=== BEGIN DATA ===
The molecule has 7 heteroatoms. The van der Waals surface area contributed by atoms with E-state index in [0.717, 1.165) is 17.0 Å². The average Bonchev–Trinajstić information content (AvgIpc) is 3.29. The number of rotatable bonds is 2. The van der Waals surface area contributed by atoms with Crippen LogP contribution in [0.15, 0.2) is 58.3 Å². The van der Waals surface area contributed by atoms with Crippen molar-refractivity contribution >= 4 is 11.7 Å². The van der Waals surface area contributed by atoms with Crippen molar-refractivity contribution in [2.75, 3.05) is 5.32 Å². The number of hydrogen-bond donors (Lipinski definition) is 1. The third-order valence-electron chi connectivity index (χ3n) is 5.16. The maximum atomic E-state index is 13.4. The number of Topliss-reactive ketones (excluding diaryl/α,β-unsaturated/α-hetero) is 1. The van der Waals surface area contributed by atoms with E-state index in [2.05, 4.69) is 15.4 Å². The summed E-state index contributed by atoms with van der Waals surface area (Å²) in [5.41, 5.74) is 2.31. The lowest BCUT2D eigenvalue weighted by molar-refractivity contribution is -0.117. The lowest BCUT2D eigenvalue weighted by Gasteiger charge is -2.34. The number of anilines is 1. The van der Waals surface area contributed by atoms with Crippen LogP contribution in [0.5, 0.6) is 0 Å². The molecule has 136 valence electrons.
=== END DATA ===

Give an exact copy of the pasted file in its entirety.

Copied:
The molecule has 7 heteroatoms. The van der Waals surface area contributed by atoms with E-state index in [0.717, 1.165) is 17.0 Å². The average Bonchev–Trinajstić information content (AvgIpc) is 3.29. The number of rotatable bonds is 2. The van der Waals surface area contributed by atoms with Crippen LogP contribution in [0.15, 0.2) is 58.3 Å². The van der Waals surface area contributed by atoms with Crippen molar-refractivity contribution >= 4 is 11.7 Å². The van der Waals surface area contributed by atoms with Crippen molar-refractivity contribution in [2.75, 3.05) is 5.32 Å². The number of hydrogen-bond donors (Lipinski definition) is 1. The third-order valence-electron chi connectivity index (χ3n) is 5.16. The maximum atomic E-state index is 13.4. The number of Topliss-reactive ketones (excluding diaryl/α,β-unsaturated/α-hetero) is 1. The van der Waals surface area contributed by atoms with E-state index in [2.05, 4.69) is 15.4 Å². The summed E-state index contributed by atoms with van der Waals surface area (Å²) in [5.41, 5.74) is 2.31. The lowest BCUT2D eigenvalue weighted by molar-refractivity contribution is -0.117. The lowest BCUT2D eigenvalue weighted by Gasteiger charge is -2.34. The number of anilines is 1. The van der Waals surface area contributed by atoms with Crippen LogP contribution in [0.5, 0.6) is 0 Å². The molecule has 136 valence electrons.